Now, Randale wasn't yet the Heir—that was his father. But he was still close to the line of succession, obviously, and with Queen Elspeth not getting any younger, he was under a lot of pressure. If his father died, he was next in line—and if Randale himself died, his father would be pretty distracted, enough for perhaps another assassination to occur and muck with succession entirely. Anyway, at one of these lunches, one of the chefs tasted Randale's food for quality before serving it, and died.

Immediately there was a huge panic. Randale's father wanted to have had him locked away for safety, but Randale wanted nothing to do with it. It was partly due to Shavri, and wanting to be able to see her, but partly due to his need to continue training. The fact that he was so close to the succession meant that he needed to be a full and proper Herald as soon as possible, though of course he hoped nothing would happen to his father. But that's royal duty for you.

However, Shavri herself fell under suspicion. Certain factions were already suspicious of how close she'd gotten to Randale, since she'd gone after him initially. We managed to avoid suspicion ourselves after some initial questioning, but there were people who wanted to believe it was Shavri. Since she was training as a Healer as well as a Herald, she had access to all sorts of herbs, and as she'd been on the scene, she'd had the opportunity to try to slip some of those into the meal. We tried to point out that it'd have been easier to poison the meal rather than the pot, but while we'd asked for the same things as Randale, she'd asked for a different dish which only brought more suspicion on her.

And Vanyel was furious about it.

Absolutely furious. Enraged. This was the love of Randale's life, and people were assuming she poisoned him? I thought Vanyel was going to lose his head over it, and didn't really understand why until he just casually mentioned that they were lifebonded. Casually! He'd seen it with his Mage-Sight, he'd said, which completely went over my head, but it sure meant something to others. Well, that got Shavri cleared soon enough, but Vanyel was still deeply offended over it, not to mention just in general being angry about the attempted poisoning of his new friend. There was some talk that if Shavri hadn't done it then maybe it was an error by the cook—knocked something into the pot, or grabbed the wrong herbs, but nobody actually believed that. The court was doing an official investigation, of course, but Vanyel couldn't leave it at that.

So the two of us started our own investigation. Now, it's funny, but for some reason, guards won't admit to their own higher-ups if they've been bribed, but a bribable guard can be bribed again. Even at that age, I'd spent significant time among the guard, you know, and knew the ins and outs. I'd already been spending time with the court guard while there, because like calls to like. It gave me a good opportunity. I worked up to things slowly, I found the weaker links, the people of more flexible morality, and did so from the inside. And then I narrowed our suspects down.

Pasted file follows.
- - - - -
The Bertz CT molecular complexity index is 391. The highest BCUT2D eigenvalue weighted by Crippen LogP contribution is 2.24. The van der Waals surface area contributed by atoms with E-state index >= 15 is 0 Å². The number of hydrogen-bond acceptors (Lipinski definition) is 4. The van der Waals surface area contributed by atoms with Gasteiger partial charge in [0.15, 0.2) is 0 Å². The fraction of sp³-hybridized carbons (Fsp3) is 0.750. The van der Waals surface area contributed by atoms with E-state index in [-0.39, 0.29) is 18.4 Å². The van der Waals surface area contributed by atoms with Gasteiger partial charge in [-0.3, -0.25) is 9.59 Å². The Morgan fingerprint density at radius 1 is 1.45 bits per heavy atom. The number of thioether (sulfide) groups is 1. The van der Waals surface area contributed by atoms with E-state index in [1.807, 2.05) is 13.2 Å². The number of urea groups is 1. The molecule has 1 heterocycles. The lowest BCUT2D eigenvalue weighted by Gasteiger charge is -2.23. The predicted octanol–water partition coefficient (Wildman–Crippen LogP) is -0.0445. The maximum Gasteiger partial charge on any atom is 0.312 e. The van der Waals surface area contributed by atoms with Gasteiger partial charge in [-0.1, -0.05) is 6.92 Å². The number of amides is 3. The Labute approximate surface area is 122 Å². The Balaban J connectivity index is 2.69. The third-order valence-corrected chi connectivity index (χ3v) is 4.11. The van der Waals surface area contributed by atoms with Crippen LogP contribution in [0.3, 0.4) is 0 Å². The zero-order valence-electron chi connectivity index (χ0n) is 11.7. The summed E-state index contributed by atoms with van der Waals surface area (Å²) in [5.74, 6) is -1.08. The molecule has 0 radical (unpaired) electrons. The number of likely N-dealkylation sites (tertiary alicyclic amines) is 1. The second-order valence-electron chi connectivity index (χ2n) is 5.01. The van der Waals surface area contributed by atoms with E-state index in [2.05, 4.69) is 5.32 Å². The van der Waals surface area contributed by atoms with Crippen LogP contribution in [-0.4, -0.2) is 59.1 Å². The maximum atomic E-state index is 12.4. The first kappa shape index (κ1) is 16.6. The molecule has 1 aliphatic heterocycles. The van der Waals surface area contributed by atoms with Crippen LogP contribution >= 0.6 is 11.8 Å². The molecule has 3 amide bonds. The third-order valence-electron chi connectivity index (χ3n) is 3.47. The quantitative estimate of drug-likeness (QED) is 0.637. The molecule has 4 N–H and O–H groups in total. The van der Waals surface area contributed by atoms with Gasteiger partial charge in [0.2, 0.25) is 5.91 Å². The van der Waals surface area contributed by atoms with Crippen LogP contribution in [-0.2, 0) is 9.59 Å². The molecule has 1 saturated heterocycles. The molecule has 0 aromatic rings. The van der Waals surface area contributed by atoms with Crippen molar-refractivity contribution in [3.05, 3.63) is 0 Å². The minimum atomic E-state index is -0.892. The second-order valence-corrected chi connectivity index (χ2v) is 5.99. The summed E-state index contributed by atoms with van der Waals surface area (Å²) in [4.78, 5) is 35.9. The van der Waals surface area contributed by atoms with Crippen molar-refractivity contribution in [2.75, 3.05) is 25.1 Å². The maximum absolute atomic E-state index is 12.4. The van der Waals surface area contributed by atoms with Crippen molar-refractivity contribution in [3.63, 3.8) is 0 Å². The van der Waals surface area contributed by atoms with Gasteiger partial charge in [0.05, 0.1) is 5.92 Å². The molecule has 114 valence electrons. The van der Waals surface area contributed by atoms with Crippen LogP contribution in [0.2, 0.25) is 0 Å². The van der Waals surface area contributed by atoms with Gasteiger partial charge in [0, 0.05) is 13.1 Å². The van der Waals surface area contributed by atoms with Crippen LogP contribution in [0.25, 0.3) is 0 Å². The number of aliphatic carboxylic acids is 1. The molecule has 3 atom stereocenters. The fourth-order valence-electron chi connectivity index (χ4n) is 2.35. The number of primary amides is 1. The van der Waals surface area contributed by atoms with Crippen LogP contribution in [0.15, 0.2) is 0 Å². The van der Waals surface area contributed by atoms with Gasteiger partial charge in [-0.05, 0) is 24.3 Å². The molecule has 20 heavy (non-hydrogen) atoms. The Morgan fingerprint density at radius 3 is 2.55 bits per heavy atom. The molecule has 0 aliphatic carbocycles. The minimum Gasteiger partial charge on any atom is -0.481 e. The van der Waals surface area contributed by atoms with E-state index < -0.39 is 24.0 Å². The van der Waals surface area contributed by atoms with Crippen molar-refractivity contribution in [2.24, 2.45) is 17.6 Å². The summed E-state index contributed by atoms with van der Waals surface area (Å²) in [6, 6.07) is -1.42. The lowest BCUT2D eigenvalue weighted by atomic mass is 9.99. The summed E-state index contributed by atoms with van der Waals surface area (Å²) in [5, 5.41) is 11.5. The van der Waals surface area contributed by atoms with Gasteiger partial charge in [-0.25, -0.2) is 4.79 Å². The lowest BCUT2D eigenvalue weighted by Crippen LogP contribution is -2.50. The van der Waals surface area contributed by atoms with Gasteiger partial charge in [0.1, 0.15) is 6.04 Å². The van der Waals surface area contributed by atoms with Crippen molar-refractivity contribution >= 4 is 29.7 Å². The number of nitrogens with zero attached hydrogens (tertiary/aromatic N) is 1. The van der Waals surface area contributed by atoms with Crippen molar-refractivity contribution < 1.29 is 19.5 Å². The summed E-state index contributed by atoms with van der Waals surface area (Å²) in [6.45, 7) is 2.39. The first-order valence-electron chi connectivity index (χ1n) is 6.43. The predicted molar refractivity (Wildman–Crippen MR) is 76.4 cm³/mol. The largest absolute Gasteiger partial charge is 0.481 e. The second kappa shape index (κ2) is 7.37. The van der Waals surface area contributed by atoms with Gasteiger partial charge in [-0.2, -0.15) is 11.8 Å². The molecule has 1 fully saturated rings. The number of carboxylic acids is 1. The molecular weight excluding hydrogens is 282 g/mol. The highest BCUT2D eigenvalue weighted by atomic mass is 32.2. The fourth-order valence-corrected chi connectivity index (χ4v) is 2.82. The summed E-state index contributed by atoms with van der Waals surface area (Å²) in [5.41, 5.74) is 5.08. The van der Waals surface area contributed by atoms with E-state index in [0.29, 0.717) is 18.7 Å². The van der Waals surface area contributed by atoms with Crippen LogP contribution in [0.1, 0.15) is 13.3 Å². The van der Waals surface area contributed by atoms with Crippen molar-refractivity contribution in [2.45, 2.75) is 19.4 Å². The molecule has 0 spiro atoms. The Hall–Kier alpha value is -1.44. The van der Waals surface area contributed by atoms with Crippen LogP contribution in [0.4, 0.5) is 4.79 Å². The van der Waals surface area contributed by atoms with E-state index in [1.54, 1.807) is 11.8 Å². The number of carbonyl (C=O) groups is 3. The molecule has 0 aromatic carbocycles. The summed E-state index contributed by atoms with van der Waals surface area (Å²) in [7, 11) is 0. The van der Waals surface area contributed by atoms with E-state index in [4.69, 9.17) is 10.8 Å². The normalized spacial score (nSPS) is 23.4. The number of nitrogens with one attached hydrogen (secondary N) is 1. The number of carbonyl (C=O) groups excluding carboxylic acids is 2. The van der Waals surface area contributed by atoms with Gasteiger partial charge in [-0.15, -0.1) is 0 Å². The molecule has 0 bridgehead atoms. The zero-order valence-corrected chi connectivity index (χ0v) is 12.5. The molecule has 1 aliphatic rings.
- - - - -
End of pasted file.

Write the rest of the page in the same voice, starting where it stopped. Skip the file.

And when I'd done so, Vanyel pounced. It seems he'd recently been insisting on learning the details of how to use Truth-Spells, and he made good use of them. We found the guard who'd let someone pass, got the details, found the suspect, and passed those details on to the official investigation.

They weren't very happy with us, come to think of it, but you know who was pleased with our initiative? Randale. And his father. And his grandmother.

So that all went well for us, and while I doubt it solved all of Vanyel's problems at Haven, it certainly helped establish a new reputation for him.


"So that's how they met," Stefen says. Lissa's opening a second bottle now, and half of the first sits warm inside him; he feels light-headed and a little more light-hearted than he's felt for a while. "I was going to ask sometime, but it never seemed like the right time, not with Randale dying, and then..."

He shrugs helplessly. Lissa is the only named survivor from that story, and he's sure she knows it as well.

"You two had hardly any time together at all, did you?" she asks softly.

"Mm. Not so much. Van's a Herald, after all." He hears the present tense slip out of his lips, and doesn't correct it, just moves on. "Randale was always sending him places, so even after he and I got together, he'd be gone for months... then, after he came back, the thing with Savil and the others... Only a few months. We really only had a few months together properly."